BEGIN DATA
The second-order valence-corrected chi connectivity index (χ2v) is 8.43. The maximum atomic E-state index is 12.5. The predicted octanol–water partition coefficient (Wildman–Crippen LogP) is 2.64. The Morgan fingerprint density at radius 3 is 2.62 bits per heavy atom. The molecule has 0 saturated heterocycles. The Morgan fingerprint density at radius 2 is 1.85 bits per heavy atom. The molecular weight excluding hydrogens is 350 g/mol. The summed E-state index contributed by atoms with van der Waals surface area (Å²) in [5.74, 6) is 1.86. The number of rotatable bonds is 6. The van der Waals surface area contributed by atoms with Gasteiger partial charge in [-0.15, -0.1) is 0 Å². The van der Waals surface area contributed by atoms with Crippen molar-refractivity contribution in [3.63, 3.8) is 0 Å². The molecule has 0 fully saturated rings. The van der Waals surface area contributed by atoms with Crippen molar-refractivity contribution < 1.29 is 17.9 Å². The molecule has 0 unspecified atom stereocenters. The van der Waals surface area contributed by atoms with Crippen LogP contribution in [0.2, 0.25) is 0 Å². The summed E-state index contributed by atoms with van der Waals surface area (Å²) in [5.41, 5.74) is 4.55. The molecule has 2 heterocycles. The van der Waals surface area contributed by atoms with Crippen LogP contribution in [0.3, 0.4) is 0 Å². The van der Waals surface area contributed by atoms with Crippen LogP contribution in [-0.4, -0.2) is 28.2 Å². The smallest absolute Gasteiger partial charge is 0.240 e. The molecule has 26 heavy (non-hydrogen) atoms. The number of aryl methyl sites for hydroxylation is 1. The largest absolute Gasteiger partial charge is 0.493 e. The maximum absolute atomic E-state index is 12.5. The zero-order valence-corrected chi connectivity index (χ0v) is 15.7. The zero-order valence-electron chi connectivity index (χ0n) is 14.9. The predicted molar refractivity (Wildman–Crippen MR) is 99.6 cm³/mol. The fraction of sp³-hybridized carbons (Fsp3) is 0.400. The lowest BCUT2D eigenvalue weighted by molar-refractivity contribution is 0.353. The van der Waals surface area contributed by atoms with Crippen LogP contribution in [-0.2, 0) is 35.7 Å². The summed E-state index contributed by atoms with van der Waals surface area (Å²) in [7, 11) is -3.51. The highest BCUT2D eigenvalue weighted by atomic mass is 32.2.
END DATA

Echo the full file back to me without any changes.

The second-order valence-corrected chi connectivity index (χ2v) is 8.43. The maximum atomic E-state index is 12.5. The predicted octanol–water partition coefficient (Wildman–Crippen LogP) is 2.64. The Morgan fingerprint density at radius 3 is 2.62 bits per heavy atom. The molecule has 0 saturated heterocycles. The Morgan fingerprint density at radius 2 is 1.85 bits per heavy atom. The molecular weight excluding hydrogens is 350 g/mol. The summed E-state index contributed by atoms with van der Waals surface area (Å²) in [5.74, 6) is 1.86. The number of rotatable bonds is 6. The van der Waals surface area contributed by atoms with Gasteiger partial charge in [-0.15, -0.1) is 0 Å². The van der Waals surface area contributed by atoms with Crippen molar-refractivity contribution in [3.63, 3.8) is 0 Å². The molecule has 0 fully saturated rings. The van der Waals surface area contributed by atoms with Crippen molar-refractivity contribution < 1.29 is 17.9 Å². The molecule has 0 unspecified atom stereocenters. The van der Waals surface area contributed by atoms with Crippen LogP contribution in [0.2, 0.25) is 0 Å². The summed E-state index contributed by atoms with van der Waals surface area (Å²) in [5.41, 5.74) is 4.55. The molecule has 2 heterocycles. The van der Waals surface area contributed by atoms with Crippen LogP contribution in [0.3, 0.4) is 0 Å². The van der Waals surface area contributed by atoms with Crippen LogP contribution in [-0.4, -0.2) is 28.2 Å². The smallest absolute Gasteiger partial charge is 0.240 e. The molecule has 26 heavy (non-hydrogen) atoms. The number of aryl methyl sites for hydroxylation is 1. The largest absolute Gasteiger partial charge is 0.493 e. The maximum absolute atomic E-state index is 12.5. The zero-order valence-corrected chi connectivity index (χ0v) is 15.7. The zero-order valence-electron chi connectivity index (χ0n) is 14.9. The predicted molar refractivity (Wildman–Crippen MR) is 99.6 cm³/mol. The fraction of sp³-hybridized carbons (Fsp3) is 0.400. The lowest BCUT2D eigenvalue weighted by molar-refractivity contribution is 0.353. The van der Waals surface area contributed by atoms with Crippen LogP contribution in [-0.2, 0) is 35.7 Å². The summed E-state index contributed by atoms with van der Waals surface area (Å²) in [7, 11) is -3.51. The highest BCUT2D eigenvalue weighted by atomic mass is 32.2.